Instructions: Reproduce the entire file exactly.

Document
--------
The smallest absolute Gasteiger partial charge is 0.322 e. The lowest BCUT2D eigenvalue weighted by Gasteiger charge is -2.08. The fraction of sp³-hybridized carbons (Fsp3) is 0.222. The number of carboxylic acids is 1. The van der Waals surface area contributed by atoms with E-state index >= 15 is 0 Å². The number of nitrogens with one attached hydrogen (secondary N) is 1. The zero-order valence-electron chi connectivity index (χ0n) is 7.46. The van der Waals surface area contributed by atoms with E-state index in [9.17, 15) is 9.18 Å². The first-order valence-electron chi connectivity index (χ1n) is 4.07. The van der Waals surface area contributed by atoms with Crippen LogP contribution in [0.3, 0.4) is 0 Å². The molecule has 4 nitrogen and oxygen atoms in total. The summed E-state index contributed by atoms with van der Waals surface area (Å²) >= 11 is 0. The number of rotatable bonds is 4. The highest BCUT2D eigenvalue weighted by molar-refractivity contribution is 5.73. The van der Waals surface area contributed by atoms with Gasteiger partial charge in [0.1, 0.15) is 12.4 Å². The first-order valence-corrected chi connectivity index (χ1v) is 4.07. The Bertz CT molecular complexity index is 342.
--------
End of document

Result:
The smallest absolute Gasteiger partial charge is 0.322 e. The lowest BCUT2D eigenvalue weighted by Gasteiger charge is -2.08. The fraction of sp³-hybridized carbons (Fsp3) is 0.222. The number of carboxylic acids is 1. The van der Waals surface area contributed by atoms with E-state index >= 15 is 0 Å². The number of nitrogens with one attached hydrogen (secondary N) is 1. The zero-order valence-electron chi connectivity index (χ0n) is 7.46. The van der Waals surface area contributed by atoms with E-state index in [9.17, 15) is 9.18 Å². The first-order valence-electron chi connectivity index (χ1n) is 4.07. The van der Waals surface area contributed by atoms with Crippen LogP contribution in [0.3, 0.4) is 0 Å². The molecule has 4 nitrogen and oxygen atoms in total. The summed E-state index contributed by atoms with van der Waals surface area (Å²) >= 11 is 0. The number of rotatable bonds is 4. The highest BCUT2D eigenvalue weighted by molar-refractivity contribution is 5.73. The van der Waals surface area contributed by atoms with Gasteiger partial charge in [0.1, 0.15) is 12.4 Å². The first-order valence-corrected chi connectivity index (χ1v) is 4.07. The Bertz CT molecular complexity index is 342.